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Ecotourism in South American Countries: Has the Agenda Changed?

Satisfactory Essays
Ecotourism in South American Countries: Has the Agenda Changed?

In many South American countries, there is a program in effect called Ecotourism. When the idea was initially though of, many of the developing countries of South America, had very poor economies as well as many suffering people. To act as a means of improving the status of these poor countries, the idea of Ecotourism was developed. In essence, Ecotourism is a program that permits tourists to visit and explore countries in South America while contributing their foreign capital to local economies. For the tourist, this is a great opportunity to see places of the world that have not been destroyed or inhabited by many. Though the idea of Ecotourism was one with good intentions, the local people in the countries where Ecotourism has been in effect are not gaining much at all. For this reason, I do not think that Ecotourism should be a continuing program in these countries. If the native people (whose best interest was at heart initially) are not benefiting from Ecotourism, then why has it been allowed to exist? The answer is simple: greed and selfishness.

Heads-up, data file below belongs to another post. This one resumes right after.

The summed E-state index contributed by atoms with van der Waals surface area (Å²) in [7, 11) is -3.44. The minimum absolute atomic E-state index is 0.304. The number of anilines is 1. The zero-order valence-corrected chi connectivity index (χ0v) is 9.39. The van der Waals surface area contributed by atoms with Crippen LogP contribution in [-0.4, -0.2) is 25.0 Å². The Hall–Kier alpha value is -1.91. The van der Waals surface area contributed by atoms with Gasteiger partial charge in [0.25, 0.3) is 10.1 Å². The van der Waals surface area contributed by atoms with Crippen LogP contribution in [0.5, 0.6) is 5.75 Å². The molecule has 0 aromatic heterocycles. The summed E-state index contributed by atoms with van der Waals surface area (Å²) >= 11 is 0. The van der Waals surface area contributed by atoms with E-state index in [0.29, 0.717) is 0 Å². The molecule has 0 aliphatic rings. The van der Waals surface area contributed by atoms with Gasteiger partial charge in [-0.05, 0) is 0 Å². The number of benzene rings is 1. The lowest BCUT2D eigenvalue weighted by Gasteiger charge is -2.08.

History of Ecotourism:

The idea that led to Ecotourism emerged in the late sixties when people like Oswaldo Muñoz, now president of the Ecuadorian Ecotourism Association, started guiding tourists around their countries to view natural wonders. Many companies began to set up lodging near parks and reserves and even began to develop tours of those areas. The vision of showing off exotic plants, animals and the overall natural beauty of countries like Ecuador also attracted them. Yet early on, this did little to help the local economies. It actually contributed to other problems: In Ecuador, half of the country's rain forest disappeared, and environmental groups and other organizations promoting ecotourism flocked to places where endangered species, including many indigenous populations, lived. But with the growing environmental awareness of the seventies and the realization that large resorts like Acapulco and Cancun were devastating to the environment, both governmental and non-governmental organizations began to look for ways to both protect the environment and stimulate local economies. Thus ecotourism was born.

Ecotourism Today:

Ecotourism began in hopes of developing local economies in South American countries while attracting tourists to the natural beauty and exotic wonders of the land. The Vermont-based Ecotourism Society defines it as "responsible travel to natural areas, which conserves the environment and sustains the well-being of local people.
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